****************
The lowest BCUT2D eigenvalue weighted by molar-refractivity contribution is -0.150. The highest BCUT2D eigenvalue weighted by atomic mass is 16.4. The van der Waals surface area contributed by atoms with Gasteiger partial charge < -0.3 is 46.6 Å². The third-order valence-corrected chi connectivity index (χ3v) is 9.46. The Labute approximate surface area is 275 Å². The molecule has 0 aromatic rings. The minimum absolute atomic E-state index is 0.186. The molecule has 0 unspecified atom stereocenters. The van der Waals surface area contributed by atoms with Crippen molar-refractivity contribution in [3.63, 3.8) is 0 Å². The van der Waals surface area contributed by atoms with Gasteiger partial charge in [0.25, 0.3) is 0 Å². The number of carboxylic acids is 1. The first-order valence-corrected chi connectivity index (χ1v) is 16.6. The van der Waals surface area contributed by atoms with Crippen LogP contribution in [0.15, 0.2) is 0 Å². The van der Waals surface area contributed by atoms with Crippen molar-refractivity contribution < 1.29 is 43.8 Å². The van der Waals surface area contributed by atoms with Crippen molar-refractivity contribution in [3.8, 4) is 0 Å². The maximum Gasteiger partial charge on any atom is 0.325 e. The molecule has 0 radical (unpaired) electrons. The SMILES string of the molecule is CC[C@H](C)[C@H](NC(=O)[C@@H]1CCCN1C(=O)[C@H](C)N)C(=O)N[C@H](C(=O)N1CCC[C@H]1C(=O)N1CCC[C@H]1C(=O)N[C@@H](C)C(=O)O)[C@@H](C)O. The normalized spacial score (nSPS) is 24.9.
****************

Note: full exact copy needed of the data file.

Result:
The lowest BCUT2D eigenvalue weighted by molar-refractivity contribution is -0.150. The highest BCUT2D eigenvalue weighted by atomic mass is 16.4. The van der Waals surface area contributed by atoms with Gasteiger partial charge < -0.3 is 46.6 Å². The third-order valence-corrected chi connectivity index (χ3v) is 9.46. The Labute approximate surface area is 275 Å². The molecule has 0 aromatic rings. The minimum absolute atomic E-state index is 0.186. The molecule has 0 unspecified atom stereocenters. The van der Waals surface area contributed by atoms with Crippen molar-refractivity contribution in [3.63, 3.8) is 0 Å². The van der Waals surface area contributed by atoms with Gasteiger partial charge in [0.25, 0.3) is 0 Å². The number of carboxylic acids is 1. The first-order valence-corrected chi connectivity index (χ1v) is 16.6. The van der Waals surface area contributed by atoms with Crippen LogP contribution in [0.15, 0.2) is 0 Å². The van der Waals surface area contributed by atoms with Crippen molar-refractivity contribution < 1.29 is 43.8 Å². The van der Waals surface area contributed by atoms with Crippen molar-refractivity contribution in [3.8, 4) is 0 Å². The maximum Gasteiger partial charge on any atom is 0.325 e. The molecule has 0 radical (unpaired) electrons. The SMILES string of the molecule is CC[C@H](C)[C@H](NC(=O)[C@@H]1CCCN1C(=O)[C@H](C)N)C(=O)N[C@H](C(=O)N1CCC[C@H]1C(=O)N1CCC[C@H]1C(=O)N[C@@H](C)C(=O)O)[C@@H](C)O. The normalized spacial score (nSPS) is 24.9.